English Courts Enforce An Obligation To Mediate And Negotiate

The articles on this site have often alerted the readers to the hidden dangers of mediation and negotiation clauses in construction contracts. The principle danger is that these sorts of clauses may be unenforceable, for two reasons.

The wording of the particular clause may be drafted in such a way as to create no enforceable agreement to mediate or negotiate.

Or the court may hold that an obligation to negotiate or mediate is too indefinite to enforce as a contractual obligation.

Two recent English decisions hold out the prospect that a clause in an existing contract requiring the parties to mediate or negotiate may be enforceable, at least for some purposes.

In Emirates Trading Agency LLC v Prime Mineral Exports Private Limited, the contract between the parties stated as follows:

“11.1 In case of any dispute or claim arising out of or in connection with or under this LTC … the Parties shall first seek to resolve the dispute or claim by friendly discussion….. If no solution can be arrived at in between the Parties for a continuous period of 4 (four) weeks then the non-defaulting party can invoke the arbitration clause and refer the disputes to arbitration.

11.2 All disputes arising out of or in connection with this LTC shall be finally resolved by arbitration in accordance with the Rules of Arbitration of the International Chamber of Commerce (“ICC”)….

The arbitrators held that clause 11.1 did not contain an enforceable obligation but that if it did, it had been complied with – and that the tribunal therefore had jurisdiction.

Mr. Justice Teare of the English High Court held that the obligation to undertake “friendly discussions” was enforceable. He held that friendly discussions to resolve the claim were “a condition precedent to the right to refer a claim to arbitration.” The clause did not require that those discussions continue for four weeks but that a period of four weeks must elapse from the commencement of friendly discussions before arbitration could be commenced.

Justice Tear distinguished other English cases which have held that an obligation to negotiate is not enforceable. He distinguished the leading English case holding that an agreement to negotiate is not enforceable – Walford v Miles, [1992] 2 AC 128 – on the basis that in that case there was no existing contract with an obligation to negotiate in it. In the present case, the obligation to undertake friendly discussions was in the parties’ binding and enforceable contract. He distinguished SulAmerica v Enesa Engenharis [2012] 1 Lloyd’s Reports 671on the basis that in that case, the obligation was to mediate, not have friendly discussions. In Justice Teare’s view, an obligation to mediate could well be unenforceable if the parties were unable to agree on the identity of the mediator or the mediation process. But he could see no good reason why an obligation in an existing contract to have friendly discussions before arbitration was not enforceable. He summarized his views as follows:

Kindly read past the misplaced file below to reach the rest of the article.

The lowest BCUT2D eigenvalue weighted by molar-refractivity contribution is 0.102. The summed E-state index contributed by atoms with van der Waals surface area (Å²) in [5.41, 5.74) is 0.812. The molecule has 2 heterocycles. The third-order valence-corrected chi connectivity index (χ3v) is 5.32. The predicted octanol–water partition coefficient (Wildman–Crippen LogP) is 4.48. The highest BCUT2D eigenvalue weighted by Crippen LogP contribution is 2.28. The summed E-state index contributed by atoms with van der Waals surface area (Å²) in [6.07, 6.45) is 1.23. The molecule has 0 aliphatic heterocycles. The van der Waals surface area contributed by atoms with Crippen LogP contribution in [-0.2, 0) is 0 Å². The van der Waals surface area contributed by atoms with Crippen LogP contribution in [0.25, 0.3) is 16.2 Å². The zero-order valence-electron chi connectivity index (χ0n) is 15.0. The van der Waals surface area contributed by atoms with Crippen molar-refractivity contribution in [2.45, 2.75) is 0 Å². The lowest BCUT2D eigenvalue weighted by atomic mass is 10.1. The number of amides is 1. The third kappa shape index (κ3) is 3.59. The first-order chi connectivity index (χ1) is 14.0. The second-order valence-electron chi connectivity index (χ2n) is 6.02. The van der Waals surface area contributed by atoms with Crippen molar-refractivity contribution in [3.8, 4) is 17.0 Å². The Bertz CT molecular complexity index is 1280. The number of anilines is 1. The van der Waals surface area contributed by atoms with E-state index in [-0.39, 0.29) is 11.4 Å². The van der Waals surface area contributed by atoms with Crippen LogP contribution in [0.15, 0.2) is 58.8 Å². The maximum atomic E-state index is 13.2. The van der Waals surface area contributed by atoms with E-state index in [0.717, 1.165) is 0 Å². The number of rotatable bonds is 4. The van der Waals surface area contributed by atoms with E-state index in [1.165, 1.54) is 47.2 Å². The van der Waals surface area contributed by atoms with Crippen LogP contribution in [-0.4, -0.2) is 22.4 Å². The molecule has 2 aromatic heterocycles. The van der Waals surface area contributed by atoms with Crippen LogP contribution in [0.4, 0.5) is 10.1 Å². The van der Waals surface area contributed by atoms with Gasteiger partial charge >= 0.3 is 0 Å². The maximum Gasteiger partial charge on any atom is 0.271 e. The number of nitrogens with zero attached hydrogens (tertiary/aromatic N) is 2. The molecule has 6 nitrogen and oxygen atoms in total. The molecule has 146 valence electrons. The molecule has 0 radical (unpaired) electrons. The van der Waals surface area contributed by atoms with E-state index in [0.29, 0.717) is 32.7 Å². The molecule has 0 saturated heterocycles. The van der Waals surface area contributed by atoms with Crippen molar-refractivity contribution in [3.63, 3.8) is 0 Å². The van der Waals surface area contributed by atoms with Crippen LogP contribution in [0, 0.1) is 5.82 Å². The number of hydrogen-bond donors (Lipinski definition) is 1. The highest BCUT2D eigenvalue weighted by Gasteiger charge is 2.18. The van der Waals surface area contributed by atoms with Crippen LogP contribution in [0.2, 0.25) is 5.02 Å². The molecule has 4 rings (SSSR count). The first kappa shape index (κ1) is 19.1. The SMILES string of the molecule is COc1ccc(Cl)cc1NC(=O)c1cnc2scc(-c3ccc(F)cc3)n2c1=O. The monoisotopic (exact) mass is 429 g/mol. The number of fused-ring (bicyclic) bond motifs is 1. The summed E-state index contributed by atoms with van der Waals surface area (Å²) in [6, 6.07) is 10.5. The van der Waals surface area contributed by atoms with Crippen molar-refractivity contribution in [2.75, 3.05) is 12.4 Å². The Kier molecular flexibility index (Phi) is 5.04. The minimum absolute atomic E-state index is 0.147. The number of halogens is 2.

“The agreement is not incomplete; no term is missing. Nor is it uncertain; an obligation to seek to resolve a dispute by friendly discussions in good faith has an identifiable standard, namely, fair, honest and genuine discussions aimed at resolving a dispute. Difficulty of proving a breach in some cases should not be confused with a suggestion that the clause lacks certainty. In the context of a dispute resolution clause pursuant to which the parties have voluntarily accepted a restriction upon their freedom not to negotiate it is not appropriate to suggest that the obligation is inconsistent with the position of a negotiating party. Enforcement of such an agreement when found as part of a dispute resolution clause is in the public interest, first, because commercial men expect the court to enforce obligations which they have freely undertaken and, second, because the object of the agreement is to avoid what might otherwise be an expensive and time consuming arbitration.”

On the facts, he agreed with the arbitrator that such discussions had occurred.

In Garritt-Critchley v Ronnan, the English High court ordered the defendants to pay costs on an indemnity basis when the defendant accepted the claimants’ offer to settle during trial, but the defendant had failed to engage in mediation after repeated offers by the clamant to mediate during the action.

The four day trial took place in January, 2014. After the trial concluded and while judgment was reserved, the defendants sought the claimants’ agreement to accept out of time the claimants’ pre-trial offer to pay £10,000 and all of the claimants’ costs.

The claimants submitted that the court should order costs payable on a full indemnity basis, instead of the standard scale of costs. The court held that the action was based on questions of fact involving credibility and expert evidence and was a “classic matter” for mediation or negotiation. It described the action as follows: